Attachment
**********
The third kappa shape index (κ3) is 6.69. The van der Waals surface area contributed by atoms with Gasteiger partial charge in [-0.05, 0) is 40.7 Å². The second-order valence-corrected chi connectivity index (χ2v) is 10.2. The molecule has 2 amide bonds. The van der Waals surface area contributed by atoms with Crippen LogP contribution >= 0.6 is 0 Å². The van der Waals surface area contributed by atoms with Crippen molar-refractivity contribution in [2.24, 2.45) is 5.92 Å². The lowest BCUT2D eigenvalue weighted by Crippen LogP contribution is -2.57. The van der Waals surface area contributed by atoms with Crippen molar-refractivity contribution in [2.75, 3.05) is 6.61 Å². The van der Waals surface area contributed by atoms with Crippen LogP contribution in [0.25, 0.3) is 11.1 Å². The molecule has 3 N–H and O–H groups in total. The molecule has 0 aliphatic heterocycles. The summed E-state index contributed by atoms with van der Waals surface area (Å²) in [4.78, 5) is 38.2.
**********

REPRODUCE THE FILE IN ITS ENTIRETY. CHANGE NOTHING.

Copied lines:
The third kappa shape index (κ3) is 6.69. The van der Waals surface area contributed by atoms with Gasteiger partial charge in [-0.05, 0) is 40.7 Å². The second-order valence-corrected chi connectivity index (χ2v) is 10.2. The molecule has 2 amide bonds. The van der Waals surface area contributed by atoms with Crippen LogP contribution >= 0.6 is 0 Å². The van der Waals surface area contributed by atoms with Crippen molar-refractivity contribution in [2.24, 2.45) is 5.92 Å². The lowest BCUT2D eigenvalue weighted by Crippen LogP contribution is -2.57. The van der Waals surface area contributed by atoms with Crippen molar-refractivity contribution in [2.75, 3.05) is 6.61 Å². The van der Waals surface area contributed by atoms with Crippen LogP contribution in [0.25, 0.3) is 11.1 Å². The molecule has 3 N–H and O–H groups in total. The molecule has 0 aliphatic heterocycles. The summed E-state index contributed by atoms with van der Waals surface area (Å²) in [4.78, 5) is 38.2.